There are numerous chapters devoted to the actual battles and operations that took place in the summer and although the author tries to address some of the most contested subjects (tank/material and human losses) he is not always successful, at least in my opinion. I have yet to see, in any work devoted to the Battle of Kursk, a worthwhile breakdown of German tanks that were knocked out and destroyed, including how many were repaired and reentered service, etc. Most likely these type of details are impossible to ascertain today with the amount of lost files and documents, but without those details a full understanding of what happened during the summer months of 1943 will be impossible.

I was somewhat surprised to see limited mention of Valeriy Zamulin's work but later in the volume Toeppel discusses why he distrusts some of the information/claims that he encountered in Zamulin's work and he might very well have a point. This only increases our need for additional studies of these summer 1943 campaigns. However, at the same time, Toeppel gives a lot of credence to another Russian author, Boris Sokolov, who has often made questionable claims when it comes to Soviet losses and has corrected himself on numerous occasions. Having read both Zamulin and Sokolov, I would approach the latter with a lot more caution than the former. 

Nonetheless, this is a worthwhile supplement to the various in-depth studies of the Battle of Kursk that are available today and the author raises important questions about how we should evaluate and collectively remember the series of offensive and defensive operations that took place in the summer of 1943, which undoubtedly set the stage for what happened throughout the rest of the war.

Sunday, June 12, 2022

The Lighthouse of Stalingrad by Iain MacGregor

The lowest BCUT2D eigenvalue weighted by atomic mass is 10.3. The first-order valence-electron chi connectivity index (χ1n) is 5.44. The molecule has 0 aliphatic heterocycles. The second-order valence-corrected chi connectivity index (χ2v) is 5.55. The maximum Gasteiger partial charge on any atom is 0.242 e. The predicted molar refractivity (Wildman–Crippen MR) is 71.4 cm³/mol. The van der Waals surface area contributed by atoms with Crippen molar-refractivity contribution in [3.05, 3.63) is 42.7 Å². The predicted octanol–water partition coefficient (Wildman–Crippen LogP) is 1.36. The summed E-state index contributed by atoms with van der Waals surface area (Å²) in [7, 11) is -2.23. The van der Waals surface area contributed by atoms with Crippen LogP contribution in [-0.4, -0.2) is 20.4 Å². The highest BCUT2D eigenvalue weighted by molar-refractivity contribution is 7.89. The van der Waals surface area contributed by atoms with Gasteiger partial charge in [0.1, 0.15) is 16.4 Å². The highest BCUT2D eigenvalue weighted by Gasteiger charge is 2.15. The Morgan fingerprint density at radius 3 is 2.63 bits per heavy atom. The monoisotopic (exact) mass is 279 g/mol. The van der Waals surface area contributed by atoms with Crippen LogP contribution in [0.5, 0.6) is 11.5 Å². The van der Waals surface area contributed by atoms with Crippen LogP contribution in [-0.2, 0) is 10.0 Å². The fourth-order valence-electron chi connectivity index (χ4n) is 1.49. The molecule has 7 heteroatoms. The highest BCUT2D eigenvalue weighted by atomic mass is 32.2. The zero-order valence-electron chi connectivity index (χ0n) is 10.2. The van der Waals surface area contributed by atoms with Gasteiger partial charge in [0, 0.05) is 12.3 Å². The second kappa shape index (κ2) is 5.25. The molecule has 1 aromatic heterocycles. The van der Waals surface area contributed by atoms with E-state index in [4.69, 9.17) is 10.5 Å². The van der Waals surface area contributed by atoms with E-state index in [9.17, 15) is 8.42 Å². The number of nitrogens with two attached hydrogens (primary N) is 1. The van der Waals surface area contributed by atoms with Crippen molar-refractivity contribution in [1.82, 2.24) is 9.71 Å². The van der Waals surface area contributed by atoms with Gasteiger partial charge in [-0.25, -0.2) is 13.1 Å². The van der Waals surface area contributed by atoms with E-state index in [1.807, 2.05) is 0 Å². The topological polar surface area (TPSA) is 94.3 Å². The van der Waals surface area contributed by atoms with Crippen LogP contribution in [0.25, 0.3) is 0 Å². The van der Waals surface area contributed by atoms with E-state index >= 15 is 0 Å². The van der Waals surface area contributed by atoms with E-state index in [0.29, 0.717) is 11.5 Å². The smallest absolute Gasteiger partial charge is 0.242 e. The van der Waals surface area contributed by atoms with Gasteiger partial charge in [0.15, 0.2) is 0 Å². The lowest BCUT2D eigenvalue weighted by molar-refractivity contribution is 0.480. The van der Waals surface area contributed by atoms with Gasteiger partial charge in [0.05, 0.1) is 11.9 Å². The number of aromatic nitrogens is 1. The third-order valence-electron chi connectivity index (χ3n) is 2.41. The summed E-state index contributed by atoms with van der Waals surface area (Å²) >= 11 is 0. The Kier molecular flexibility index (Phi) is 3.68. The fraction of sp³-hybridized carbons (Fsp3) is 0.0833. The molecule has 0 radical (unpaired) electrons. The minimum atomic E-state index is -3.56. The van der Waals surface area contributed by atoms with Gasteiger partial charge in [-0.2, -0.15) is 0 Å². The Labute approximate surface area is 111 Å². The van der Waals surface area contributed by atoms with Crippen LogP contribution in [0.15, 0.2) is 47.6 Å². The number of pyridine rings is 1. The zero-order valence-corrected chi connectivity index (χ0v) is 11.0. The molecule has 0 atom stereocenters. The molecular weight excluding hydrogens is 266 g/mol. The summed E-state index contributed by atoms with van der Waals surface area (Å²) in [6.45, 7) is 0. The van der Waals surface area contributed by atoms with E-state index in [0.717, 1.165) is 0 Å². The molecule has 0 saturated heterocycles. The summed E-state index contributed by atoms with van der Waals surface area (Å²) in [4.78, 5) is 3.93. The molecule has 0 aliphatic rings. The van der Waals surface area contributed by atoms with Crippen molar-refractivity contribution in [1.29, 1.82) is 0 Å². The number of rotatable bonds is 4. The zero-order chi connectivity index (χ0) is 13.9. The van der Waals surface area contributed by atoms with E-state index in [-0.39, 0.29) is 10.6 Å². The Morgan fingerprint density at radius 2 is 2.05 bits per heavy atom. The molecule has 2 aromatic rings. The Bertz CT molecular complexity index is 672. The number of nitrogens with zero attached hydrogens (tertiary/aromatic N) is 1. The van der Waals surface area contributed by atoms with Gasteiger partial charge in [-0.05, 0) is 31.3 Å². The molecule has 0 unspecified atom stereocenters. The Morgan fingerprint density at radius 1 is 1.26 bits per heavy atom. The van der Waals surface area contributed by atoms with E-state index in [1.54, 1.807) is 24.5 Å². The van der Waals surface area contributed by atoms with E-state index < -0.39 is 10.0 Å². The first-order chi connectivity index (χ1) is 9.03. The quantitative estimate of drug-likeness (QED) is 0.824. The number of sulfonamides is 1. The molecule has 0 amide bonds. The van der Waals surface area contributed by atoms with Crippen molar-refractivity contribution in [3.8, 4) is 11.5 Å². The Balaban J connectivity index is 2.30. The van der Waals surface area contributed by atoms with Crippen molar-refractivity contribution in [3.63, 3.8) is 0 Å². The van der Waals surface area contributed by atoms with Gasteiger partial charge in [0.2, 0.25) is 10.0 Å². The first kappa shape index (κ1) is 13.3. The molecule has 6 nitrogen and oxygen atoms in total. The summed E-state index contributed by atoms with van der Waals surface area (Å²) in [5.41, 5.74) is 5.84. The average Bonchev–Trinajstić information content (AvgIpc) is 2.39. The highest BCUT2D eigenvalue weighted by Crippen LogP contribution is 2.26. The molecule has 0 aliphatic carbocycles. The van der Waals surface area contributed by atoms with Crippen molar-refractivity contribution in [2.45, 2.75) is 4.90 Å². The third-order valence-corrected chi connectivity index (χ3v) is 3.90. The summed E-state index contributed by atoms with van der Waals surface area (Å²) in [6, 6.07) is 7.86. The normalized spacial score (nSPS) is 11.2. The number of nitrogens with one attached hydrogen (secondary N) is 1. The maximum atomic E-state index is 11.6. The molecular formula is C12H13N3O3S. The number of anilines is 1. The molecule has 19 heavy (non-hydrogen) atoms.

Overall, this volume is an interesting mix of well-known information and some new, original research coming mainly from first person accounts from both the German and Soviet side. The first half of the volume is devoted to the larger history of the Eastern Front up through the German approach to Stalingrad and the beginning of the fighting for the city. Some of the fiercest fighting took place in mid-September for the center of Stalingrad and that included the German 71st Infantry Division and the Red Army's 13th Guards Rifle Division. The author has access to regimental commanders' memoirs from both units and offers an in-depth look at their thinking, planning, and experiences against each other's force. It's commendable that so much attention is being paid to the actions of the 13th Guards Rifle Division, but it does take away from the actions of other units. It's partly understandable as the focus is supposed to be on Pavlov's house, at the center of the city, which was controlled by men of the 13th Guards, but readers should keep in mind there were numerous other units operating in and around Stalingrad that are omitted from this narrative. While this volume is entitled "The Lighthouse of Stalingrad" there is really not enough attention on Pavlov's house, out of 19 chapters, perhaps 2-3 at most deal in some detail about what happened, but the majority of the book goes over well-known information.

Some odd errors are evident as when the author claims the Red Army possessed 'fewer than two thousand operated vehicles in the western theater' when speaking of 'Soviet armor in 1941.' Although there were fewer than 2,000 T-34s and KV tanks, there were over ten thousand tanks in the western military districts, from the border to Moscow. In fact, the author later mentions that 'twenty thousand tanks' were destroyed as the Germans approached the outskirts of Moscow. While most authors writing on the Soviet-German theater use 'rifle' to designate Red Army forces and 'infantry' for German, the author intermixed them at times and we end up reading about Paulus's 'rifle battalions.'

Having said the above, for those interested and unfamiliar with Stalingrad, this isn't a bad volume to start with. If you've read Michael Jones "Stalingrad: How the Red Army Triumphed" this is written in a similar style, a lot of first-person recollections along with some higher-level strategic and operational commentary. But does this volume change our understanding of the Battle of Stalingrad?  No. Does it offer some new and interesting information about Pavlov's house?  Sure, but that could have been done in a journal article rather than an entire volume.